brown puckered leaves of boxwood from leafminer insect damage

Boxwood foliage damaged by boxwood leafminers. Photo: Bruce Watt, University of Maine,

Updated: August 24, 2023

What are leafminers?

  • Leafminers are insects that feed inside of leaves between the upper and lower surfaces.
  • They may be moths, beetles, flies, or sawflies in their juvenile phase (larvae) when they resemble tiny caterpillars.
  • Their feeding leaves random “mines,” like curving tunnels or blotches, on leaf surfaces. These blemishes are typically lighter in color than a normal leaf but may also appear gray or brown.
  • Leafminers can be found on a wide variety of shade trees, shrubs, herbaceous perennials, and vegetables
  • Most leafminers are a normal part of an ecosystem. Birds and other insects eat leafminers.
  • A few leafminers are minor pests on garden plants. Most of them cause little damage and control is usually not necessary.

Common few common leafminers in Maryland

Boxwood Leafminer Symptom

Boxwood leaves damaged by boxwood leafminer. Photo: Bruce Watt, University of Maine,

Boxwood Leafminer

On the lower side of a boxwood leaf, a boxwood leafminer larva is visible inside of a "mine" it created. Photo: David L. Clement, UME

Holly Leafminer


Damage from holly leafminer (Phytomyza ilicis). Photo: Daniel Herms, The Ohio State University,

Birch Leafminer

A typical blotch-type leafmine caused by birch leafminer. Photo: Whitney Cranshaw, Colorado State University,

Columbine Leafminer

Leafminer trails in the leaves of columbine (Aquilegia sp.). Photo: Gerald Holmes, Strawberry Center, Cal Poly San Luis Obispo,

Boxwood Leafminer

damaged boxwood leaves are brown and have mines inside
Damage due to boxwood leafminer. Photo: UME/HGIC
  • Boxwood leafminer (Monarthropalpus flavus) is the most significant insect pest of boxwood in Maryland. The larvae of this fly feed on the tissue between the outer surfaces of the leaves. This feeding results in blotch-shaped mines visible on the underside of boxwood leaves. Visit our page about how to manage common problems of boxwood.  

Holly Leafminer

three holly leaves with leafminer damage
Holly leafminer damage. Photo: John C. French Sr., Retired, Universities:Auburn, GA, Clemson and U of MO,
  • There are several species of leafminers that feed on hollies in Maryland. The most important is the native holly leaf miner, Phytomyza ilicicola, which feeds mainly on American holly.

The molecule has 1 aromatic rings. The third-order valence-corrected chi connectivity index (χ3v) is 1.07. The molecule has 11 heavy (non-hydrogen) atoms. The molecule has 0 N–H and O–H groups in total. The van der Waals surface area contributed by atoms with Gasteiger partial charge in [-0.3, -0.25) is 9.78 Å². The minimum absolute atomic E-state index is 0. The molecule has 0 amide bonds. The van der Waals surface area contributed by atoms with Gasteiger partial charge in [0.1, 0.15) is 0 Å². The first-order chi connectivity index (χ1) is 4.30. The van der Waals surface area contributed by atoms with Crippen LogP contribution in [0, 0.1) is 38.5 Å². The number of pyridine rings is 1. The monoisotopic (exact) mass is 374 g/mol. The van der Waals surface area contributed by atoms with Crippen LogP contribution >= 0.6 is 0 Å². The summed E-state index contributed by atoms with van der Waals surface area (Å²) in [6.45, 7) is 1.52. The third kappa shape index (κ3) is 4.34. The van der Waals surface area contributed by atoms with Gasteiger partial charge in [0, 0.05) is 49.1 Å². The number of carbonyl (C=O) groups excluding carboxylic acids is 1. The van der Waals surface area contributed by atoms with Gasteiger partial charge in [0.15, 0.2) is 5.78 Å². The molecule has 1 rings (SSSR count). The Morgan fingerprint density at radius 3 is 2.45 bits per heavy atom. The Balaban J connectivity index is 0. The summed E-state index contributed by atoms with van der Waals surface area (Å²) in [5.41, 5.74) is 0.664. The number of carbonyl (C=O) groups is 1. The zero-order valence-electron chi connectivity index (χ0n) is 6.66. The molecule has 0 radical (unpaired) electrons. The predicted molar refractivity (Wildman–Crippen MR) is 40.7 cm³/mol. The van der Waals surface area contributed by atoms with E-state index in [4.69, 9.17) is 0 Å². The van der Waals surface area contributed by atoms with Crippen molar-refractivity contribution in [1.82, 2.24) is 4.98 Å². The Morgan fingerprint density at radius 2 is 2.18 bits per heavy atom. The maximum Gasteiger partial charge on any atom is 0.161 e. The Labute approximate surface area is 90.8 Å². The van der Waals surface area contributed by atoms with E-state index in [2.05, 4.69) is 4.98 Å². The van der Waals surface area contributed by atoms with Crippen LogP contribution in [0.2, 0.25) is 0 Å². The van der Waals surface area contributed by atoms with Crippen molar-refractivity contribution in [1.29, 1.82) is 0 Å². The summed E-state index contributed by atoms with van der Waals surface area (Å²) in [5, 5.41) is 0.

• Severe injury by the native holly leafminer has apparently never been reported in natural stands of American holly, although these insects are found throughout the range of its host. Parasites and other beneficial insects usually control holly leafminers under natural conditions.
  • Management:
    • The simplest way to control the holly leafminer is to pick off and destroy all infested leaves before May. This will eliminate the overwintering insects in the mines.
    • Contact insecticides are a less desirable option for controlling holly leafminers because they can kill beneficial insects.

Others Tree and Shrub Leafminers

  • Magnolia serpentine leafminer (native moth): feeds on all Magnolia species, though often observed on sweetbay (Magnolia virginiana).
  • Birch leafminer (non-native): prefers gray and paper birch; occasionally feeds on black, white, and river birch.
  • Hawthorn leafminer (native sawfly): feeds on hawthorn (Crataegus spp.).
  • Locus Leaf Miner (native beetle): feeds on black locust and other members of the Fabaceae (bean) family.
  • Oak blotch leafminer (native moth): feeds on scrub, post, black, red and white oaks.

Herbaceous Plant Leafminers

  • The most common leafminers found on herbaceous plants are the larvae of small flies (Agromyzidae spp.). Common examples are the columbine leafminer, serpentine leafminer, and the pea leafminer.
  • The mining damage may appear as blotches or serpentine or winding trails in the leaves. The female leafminer lays one or more egg(s) in the leaf. Upon hatching, the developing larva feeds on the leaf tissue, creating the mine as it goes. The damage is rarely serious but may be aesthetically unappealing.
  • Some herbaceous plants that are hosts to leafminers include columbines, goldenrod, perennial sunflowers, daisies, and Veronica. 
  • Management:
    • Monitor plants, especially columbine, throughout the growing season. When you noticemines forming, press the area between your fingers to squish the larva or pick off infested leaves and dispose of them.

Additional resources